Barcelona score own goal on cruelly fudged peace tour
Barcelona’s trip to Bethlehem is something that was always going to make international headlines. The combination of the Spanish football champions and one of the most famous towns in religious history ensured maximum publicity when the players took part in a “peace tour” of Palestine earlier this month.
Those of us standing around in baking temperatures to see global stars like Lionel Messi and Cesc Fabregas were certainly impressed. Their appearance, deep in the heart of the Israeli-occupied West Bank, galvanised thousands of Palestinians, many of whom later packed a new stadium in the town of Dura to watch Barça treat some 40 boys and girls to a football clinic. Many were left outside, but those lucky enough to get a place on the terraces stood among Palestinian and Catalan flags proudly waving in a show of solidarity.
"Barça will highlight our problems around the world and prove that we are not a forgotten people", I was told by Jibril Rajoub, the head of the Palestine Football Federation. "This is the most important event in the recent history of Palestinian sport, and one which will make everybody look up and take notice."
To complete the feeling of wild euphoria, the stadium was also filled with the magical singing of Mohammed Assaf, the 23-year-old from the Gaza Strip who in June had won the Arab Idol talent contest in front of a televised audience estimated at 100 million.
He was also flying the flag for his blighted nation, performing nationalistic songs and telling me that he thinks he will see a free Palestinian state in his lifetime. Assaf later met Messi and the two posed together for an image that heightened the feeling of unity and hope.
All of the famous figures involved must be praised for offering their time and effort to publicise Palestine's tragedy, especially so close to the Arab-Israeli peace talks which resume this week. In an age of celebrity and mass media, events involving hugely talented individuals are as important in putting issues on the global agenda as the work of politicians and diplomats.
The atmosphere inside the Dura stadium was as stirring as the quiet moments of devotion inside Bethlehem's Church of the Nativity were inspiring.
What seemed strange to everybody the next day, however, was the speed with which Messi was filmed passing a ball to Shimon Peres, the Israeli president. Within a few hours of their big-hearted gestures on the West Bank, Barça were showing their solidarity with the very politicians who have done so much to oppress Palestinians and their dream of retrieving their stolen lands.
Of course peace is all about compromise, and there was every reason for the Spaniards to encourage the two warring sides to come together, but this tour inevitably descended into the kind of cruel fudge which characterises all attempts at resolution of the Arab-Israeli conflict by foreign parties.
Barcelona's visit coincided with Israel approving the construction of hundreds more settler homes on occupied lands. I saw many similar settlements sprouting on the hills and valleys on the dusty road to Bethlehem, just as the Barcelona players would have. They were surrounded by Israeli Army encampments, including garages full of armoured vehicles. Soldiers carried the latest in weapons technology. There were newly completed roads around the settlements - ones that are only open to Israelis.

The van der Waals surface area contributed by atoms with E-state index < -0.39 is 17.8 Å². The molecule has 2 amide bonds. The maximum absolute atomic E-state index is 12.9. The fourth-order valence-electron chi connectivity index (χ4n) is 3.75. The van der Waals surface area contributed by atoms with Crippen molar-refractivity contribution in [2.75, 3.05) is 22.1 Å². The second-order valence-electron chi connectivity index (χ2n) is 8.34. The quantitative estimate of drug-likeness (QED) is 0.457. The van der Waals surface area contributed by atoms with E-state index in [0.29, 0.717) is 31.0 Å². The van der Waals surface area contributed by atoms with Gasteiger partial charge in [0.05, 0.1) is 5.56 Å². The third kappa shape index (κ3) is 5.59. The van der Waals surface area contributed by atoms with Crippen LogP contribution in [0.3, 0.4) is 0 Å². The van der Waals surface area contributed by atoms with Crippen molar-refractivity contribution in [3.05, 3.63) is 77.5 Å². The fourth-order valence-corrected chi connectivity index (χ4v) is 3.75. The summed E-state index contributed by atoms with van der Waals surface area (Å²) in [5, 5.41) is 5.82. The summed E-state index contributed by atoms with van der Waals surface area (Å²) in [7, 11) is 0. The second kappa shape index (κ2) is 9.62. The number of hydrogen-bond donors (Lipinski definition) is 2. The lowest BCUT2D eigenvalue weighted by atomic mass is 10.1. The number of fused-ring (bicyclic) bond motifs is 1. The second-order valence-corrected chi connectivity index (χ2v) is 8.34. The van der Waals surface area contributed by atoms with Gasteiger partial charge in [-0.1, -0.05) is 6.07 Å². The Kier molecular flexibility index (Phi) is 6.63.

These settlements are among the chief stumbling blocks to the American-sponsored peace talks, but men like Mr Peres are doing absolutely nothing to stop them. Quite the opposite - Israeli expansion has seen the settler population rise by almost 8,000 in the first half of this year alone, provoking worldwide disapproval.
Palestinians regularly complain about Israel's security forces preventing athletes including footballers travelling freely between the coastal Gaza Strip and the West Bank. Sepp Blatter, president of the international football federation, Fifa, said during his own visit to the region earlier this year that a task force would address Palestinian concerns over this matter.
Considering all that, would it not have been appropriate for Barcelona to limit their first-ever visit to Palestine to the Occupied Palestinian Territories alone? A clear condemnation of Israel's aggressive policies could have been made at a time when other countries, such as France, were doing exactly that.
A visit to the Gaza Strip by Barcelona would also have done wonders for morale. The war-torn stretch of land is packed tight with some 1.7 million people living, in the words of David Cameron, the British prime minister, in a "prison camp".
Conflict between Israel and Palestinians is invariably centred on Gaza, with men, women and children suffering everything from regular air bombardment to economic blockade. Few if any of them would have been allowed across Israel to see their football heroes from Spain.
Also forgotten by the "peace tour" were the nearly 5,000 political prisoners held in Israeli jails, many of whom are tortured, kept in solitary confinement, and denied basic health care, legal representation, and family visits. A report to the United Nations Human Rights Council says the abuse of Palestinian children in Israeli military detention centres is particularly worrying.
Yes, Barça in Bethlehem was a wonderful occasion, and one in which we were all delighted to take part, but for the victims of Israeli colonisation, it was not nearly enough.
Nabila Ramdani is an award-winning French-Algerian journalist and broadcaster who specialises in Islamic affairs and the Arab world
On Twitter: @NabilaRamdani
Updated: August 13, 2013 04:00 AM